The NADPH oxidase (Nox) family of enzymes is solely dedicated in the generation of reactive oxygen species (ROS). ROS generated by Nox are involved in multiple signaling cascades and a myriad of pathophysiological conditions including cancer. As such, ROS seem to have both detrimental and beneficial roles in a number of cellular functions, including cell signaling, growth, apoptosis and proliferation. Regulatory mechanisms are required to control the activity of Nox enzymes in order to maintain ROS balance within the cell. Here, we performed genome-wide screening for deubiquitinating enzymes (DUBs) regulating Nox organizer 1 (NoxO1) protein expression using a CRISPR/Cas9-mediated DUB-knockout library. We identified cylindromatosis (CYLD) as a binding partner regulating NoxO1 protein expression. We demonstrated that the overexpression of CYLD promotes ubiquitination of NoxO1 protein and reduces the NoxO1 protein half-life. The destabilization of NoxO1 protein by CYLD suppressed excessive ROS generation. Additionally, CRISPR/Cas9-mediated knockout of CYLD in PC-3 cells promoted cell proliferation, migration, colony formation and invasion in vitro. In xenografted mice, injection of CYLD-depleted cells consistently led to tumor development with increased weight and volume. Taken together, these results indicate that CYLD acts as a destabilizer of NoxO1 protein and could be a potential tumor suppressor target for cancer therapeutics.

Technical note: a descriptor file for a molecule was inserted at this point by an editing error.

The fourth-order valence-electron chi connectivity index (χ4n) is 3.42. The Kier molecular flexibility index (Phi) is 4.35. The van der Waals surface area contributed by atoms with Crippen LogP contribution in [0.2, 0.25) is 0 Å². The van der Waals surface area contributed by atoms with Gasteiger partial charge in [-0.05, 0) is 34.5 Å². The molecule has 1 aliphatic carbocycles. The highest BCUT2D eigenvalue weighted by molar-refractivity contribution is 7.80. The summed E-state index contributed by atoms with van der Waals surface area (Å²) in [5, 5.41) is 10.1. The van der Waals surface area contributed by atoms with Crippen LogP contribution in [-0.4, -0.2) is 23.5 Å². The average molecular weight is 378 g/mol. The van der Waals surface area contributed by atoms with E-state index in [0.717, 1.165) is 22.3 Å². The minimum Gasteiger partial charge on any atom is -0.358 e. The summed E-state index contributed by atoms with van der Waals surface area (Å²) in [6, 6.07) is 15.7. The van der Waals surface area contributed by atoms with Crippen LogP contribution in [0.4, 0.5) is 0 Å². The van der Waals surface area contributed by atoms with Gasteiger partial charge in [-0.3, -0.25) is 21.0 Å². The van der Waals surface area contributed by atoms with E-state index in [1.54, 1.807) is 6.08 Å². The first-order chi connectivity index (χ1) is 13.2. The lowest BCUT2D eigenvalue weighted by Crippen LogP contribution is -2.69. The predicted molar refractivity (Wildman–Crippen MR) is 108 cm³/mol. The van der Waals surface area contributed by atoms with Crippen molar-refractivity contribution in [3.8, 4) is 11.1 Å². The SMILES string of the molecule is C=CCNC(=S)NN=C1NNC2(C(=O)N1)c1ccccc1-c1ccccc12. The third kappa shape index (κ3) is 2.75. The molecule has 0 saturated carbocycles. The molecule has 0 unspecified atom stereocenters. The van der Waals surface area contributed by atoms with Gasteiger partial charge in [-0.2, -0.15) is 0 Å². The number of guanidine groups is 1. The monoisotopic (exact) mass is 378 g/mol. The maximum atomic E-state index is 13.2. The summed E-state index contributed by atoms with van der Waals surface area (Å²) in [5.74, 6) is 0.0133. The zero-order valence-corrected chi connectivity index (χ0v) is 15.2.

- Colon cancer
- Proteasomal degradation